|The Lych Gate|
Old organ loft
Bellchamber and coat of arms
As it was
The church is predominantly 13th century (1200 AD), with 11th century pillars and added north and south transepts.
The church was re-ordered in 1974, in the early days of Milton Keynes. Although this has taken away some of the furniture usually associated with a Parish Church, it does give the visitor the experience of a church that has been successfully adapted to suit the needs of the modern congregation it serves. We use aspects of the church's history, whilst aware of the work that we do today as St Mary's congregation.
You can see how the village of Woughton on the Green used to look and what the inside of the church used to look like <here>
At the entrance to the church is a beautiful Victorian Lych Gate. The lych gate opened the way for babies to be brought for baptism and was also where the villagers would be laid out in anticipation of their burial. It bears a memorial to those villagers who served in the Great War.
The Font is Saxon, with a beautiful Victorian wooden counter-weighted cover. During the Civil War, items such as the font were removed, but ours managed to stay in the church. The Font is in this position near the door to remind us of the beginnings of the Christian journey.
The Millenium Banner, designed by Kim Weston, uses different scenes to show the work of our church in the community and throughout the world. Members of the church took a subject and then it was all united together. Also notice the Stone Piscina and Wooden Eagle. The Piscina is evidence of an old chapel in this part of the church, as this is where the priest would prepare for Communion. The eagle is from a lectern that was once used in the church.
The wonderful organ, installed by his family as a memorial to Colonel Levi, who lived in the house next door, completed its work in 1991 and the area has now been converted into a welcome and refreshment area.
A much older Rood Screen used to exist in the church. You can still see evidence of it by the door that opens up at the top right. Psalms would have been chanted from the top. Steps in the side show how the door was reached - and also how small the villagers were then!
The Chancel Step is the area where God meets the people by means of his word - the pulpit is Victorian, as is the Rood (cross) Screen which traditionally separated the Nave (people) from the Chancel (priests).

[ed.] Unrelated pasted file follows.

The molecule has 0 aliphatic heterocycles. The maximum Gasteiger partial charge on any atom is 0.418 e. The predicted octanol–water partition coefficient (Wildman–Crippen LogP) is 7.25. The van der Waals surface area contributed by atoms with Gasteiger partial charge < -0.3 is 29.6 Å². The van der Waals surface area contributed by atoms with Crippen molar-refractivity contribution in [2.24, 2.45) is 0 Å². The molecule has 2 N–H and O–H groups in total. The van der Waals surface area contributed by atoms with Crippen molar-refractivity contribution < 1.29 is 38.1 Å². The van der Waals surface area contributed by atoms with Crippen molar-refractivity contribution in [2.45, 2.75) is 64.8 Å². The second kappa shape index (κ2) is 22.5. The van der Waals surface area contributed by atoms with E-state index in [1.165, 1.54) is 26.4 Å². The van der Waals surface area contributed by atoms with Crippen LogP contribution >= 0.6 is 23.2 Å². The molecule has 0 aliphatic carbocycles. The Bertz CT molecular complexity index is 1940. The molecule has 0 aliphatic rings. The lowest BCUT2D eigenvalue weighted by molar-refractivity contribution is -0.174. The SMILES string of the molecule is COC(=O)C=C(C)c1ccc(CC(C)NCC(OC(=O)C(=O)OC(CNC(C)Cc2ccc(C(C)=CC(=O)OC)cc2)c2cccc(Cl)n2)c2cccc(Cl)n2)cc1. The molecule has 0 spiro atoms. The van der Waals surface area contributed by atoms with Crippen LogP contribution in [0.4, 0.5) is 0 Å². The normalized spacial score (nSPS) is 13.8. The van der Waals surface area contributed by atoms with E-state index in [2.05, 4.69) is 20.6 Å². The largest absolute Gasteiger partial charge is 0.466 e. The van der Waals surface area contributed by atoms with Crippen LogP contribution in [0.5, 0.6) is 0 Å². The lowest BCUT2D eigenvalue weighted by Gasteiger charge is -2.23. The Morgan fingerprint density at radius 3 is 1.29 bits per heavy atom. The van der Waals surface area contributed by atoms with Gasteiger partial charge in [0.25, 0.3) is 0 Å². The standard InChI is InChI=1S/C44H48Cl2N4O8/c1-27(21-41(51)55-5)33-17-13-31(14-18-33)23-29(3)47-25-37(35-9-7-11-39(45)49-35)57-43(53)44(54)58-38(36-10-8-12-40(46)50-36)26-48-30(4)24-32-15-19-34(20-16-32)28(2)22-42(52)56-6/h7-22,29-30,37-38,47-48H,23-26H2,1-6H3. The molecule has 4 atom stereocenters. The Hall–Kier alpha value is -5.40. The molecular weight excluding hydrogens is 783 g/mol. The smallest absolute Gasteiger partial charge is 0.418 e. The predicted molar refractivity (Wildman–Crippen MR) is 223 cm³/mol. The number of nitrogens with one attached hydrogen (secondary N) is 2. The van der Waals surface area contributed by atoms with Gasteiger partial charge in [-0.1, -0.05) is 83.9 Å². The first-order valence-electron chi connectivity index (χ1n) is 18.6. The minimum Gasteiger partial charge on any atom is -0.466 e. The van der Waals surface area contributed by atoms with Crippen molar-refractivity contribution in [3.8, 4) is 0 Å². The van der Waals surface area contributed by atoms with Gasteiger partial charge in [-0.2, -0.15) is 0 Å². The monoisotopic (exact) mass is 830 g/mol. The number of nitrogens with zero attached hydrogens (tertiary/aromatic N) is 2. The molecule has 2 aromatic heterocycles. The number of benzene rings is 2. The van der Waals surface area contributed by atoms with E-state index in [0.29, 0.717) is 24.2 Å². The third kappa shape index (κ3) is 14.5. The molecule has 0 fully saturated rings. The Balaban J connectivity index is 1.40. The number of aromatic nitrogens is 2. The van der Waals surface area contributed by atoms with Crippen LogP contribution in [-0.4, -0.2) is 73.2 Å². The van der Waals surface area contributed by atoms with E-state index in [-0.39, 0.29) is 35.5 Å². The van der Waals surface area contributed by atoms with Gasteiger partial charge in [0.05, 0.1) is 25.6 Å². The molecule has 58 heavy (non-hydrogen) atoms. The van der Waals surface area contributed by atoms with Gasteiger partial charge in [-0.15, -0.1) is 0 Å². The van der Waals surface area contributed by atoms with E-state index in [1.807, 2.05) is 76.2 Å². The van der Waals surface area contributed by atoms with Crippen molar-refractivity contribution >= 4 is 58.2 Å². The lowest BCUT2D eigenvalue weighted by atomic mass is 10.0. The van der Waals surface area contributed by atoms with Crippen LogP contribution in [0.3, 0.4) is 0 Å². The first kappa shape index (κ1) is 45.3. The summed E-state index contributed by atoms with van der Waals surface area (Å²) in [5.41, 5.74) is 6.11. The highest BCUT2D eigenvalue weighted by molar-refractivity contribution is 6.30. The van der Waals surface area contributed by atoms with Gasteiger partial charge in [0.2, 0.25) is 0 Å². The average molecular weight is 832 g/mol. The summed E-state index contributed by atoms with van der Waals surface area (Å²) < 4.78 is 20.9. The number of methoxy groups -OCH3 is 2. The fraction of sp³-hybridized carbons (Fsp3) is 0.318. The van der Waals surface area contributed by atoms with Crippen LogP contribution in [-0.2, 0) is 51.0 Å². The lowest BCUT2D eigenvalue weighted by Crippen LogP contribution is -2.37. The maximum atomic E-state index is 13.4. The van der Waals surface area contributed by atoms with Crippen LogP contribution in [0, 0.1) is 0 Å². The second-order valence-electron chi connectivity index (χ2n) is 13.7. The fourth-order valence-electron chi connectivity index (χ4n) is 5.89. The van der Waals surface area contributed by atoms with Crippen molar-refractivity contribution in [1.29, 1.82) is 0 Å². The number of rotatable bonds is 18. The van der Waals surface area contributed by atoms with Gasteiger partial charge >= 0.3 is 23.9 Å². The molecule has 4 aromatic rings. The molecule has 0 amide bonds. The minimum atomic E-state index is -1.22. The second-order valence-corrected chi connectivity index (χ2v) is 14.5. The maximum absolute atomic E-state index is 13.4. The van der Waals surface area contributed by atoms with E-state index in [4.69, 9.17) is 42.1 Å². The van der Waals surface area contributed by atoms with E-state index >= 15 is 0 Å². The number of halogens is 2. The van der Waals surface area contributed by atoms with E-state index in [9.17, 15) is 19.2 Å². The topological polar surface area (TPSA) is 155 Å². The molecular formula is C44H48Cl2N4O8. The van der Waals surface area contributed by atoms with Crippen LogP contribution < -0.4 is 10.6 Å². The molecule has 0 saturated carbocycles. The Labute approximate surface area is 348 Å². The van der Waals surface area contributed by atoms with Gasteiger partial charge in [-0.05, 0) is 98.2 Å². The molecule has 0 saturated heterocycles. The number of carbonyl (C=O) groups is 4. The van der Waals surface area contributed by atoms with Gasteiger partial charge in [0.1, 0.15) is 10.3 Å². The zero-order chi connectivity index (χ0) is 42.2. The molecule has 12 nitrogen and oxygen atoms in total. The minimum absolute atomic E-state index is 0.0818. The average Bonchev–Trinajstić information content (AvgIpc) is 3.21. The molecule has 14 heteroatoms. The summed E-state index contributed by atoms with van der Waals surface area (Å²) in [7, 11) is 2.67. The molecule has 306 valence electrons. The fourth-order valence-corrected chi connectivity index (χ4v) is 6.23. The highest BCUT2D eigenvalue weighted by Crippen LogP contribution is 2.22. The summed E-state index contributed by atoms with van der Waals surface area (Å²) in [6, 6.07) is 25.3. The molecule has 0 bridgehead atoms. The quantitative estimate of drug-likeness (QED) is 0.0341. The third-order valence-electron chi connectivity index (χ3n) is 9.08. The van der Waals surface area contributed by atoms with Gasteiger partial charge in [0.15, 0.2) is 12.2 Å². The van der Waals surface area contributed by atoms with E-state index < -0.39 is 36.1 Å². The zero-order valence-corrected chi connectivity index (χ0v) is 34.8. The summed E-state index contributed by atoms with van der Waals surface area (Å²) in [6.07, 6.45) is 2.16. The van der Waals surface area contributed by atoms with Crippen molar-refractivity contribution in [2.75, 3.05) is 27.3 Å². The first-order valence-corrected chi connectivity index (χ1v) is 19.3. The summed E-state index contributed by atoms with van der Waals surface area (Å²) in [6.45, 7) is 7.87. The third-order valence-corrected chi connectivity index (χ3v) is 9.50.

The choir would sing in the Chancel and the priest celebrate the Holy Communion. We have many memorial tablets (particularly to past vicars!) and the Monkston tomb, dating from the fourteenth century.
The Church faces East to remind us of the sunrise on Easter Sunday. Stained glass was used to tell bible truths in churches before most people could read. On the outside wall of the East Window, the wall is slowly being eroded by an unusual predator - mortar bees!
The Nave is where the people sit. It was built between 1200-1300 around pillars that are even older. In Medieval times, this area would have served as market place, meeting place and worship place in one - pews were a Victorian addition. Notice on each pillar is a red cross.
At the back of the church is the Ringing Chamber. Above it, on the south side is a coat of arms from Charles II. And either side of the doors are tablets containing the Ten Commandments - these would have been introduced, probably at the front of the church, during the Commonwealth (1648-1660) when a new reverence for the God's world came to light.
Out in the Churchyard we have graves of the Levi family who lived next door in what is now the Parkside Hotel and of many other village families. From here you can get a good view of the wonderful and well-kept churchyard that we have, with many fine images and carvings.
Please help us with the upkeep of the Churchyard by observing the regulations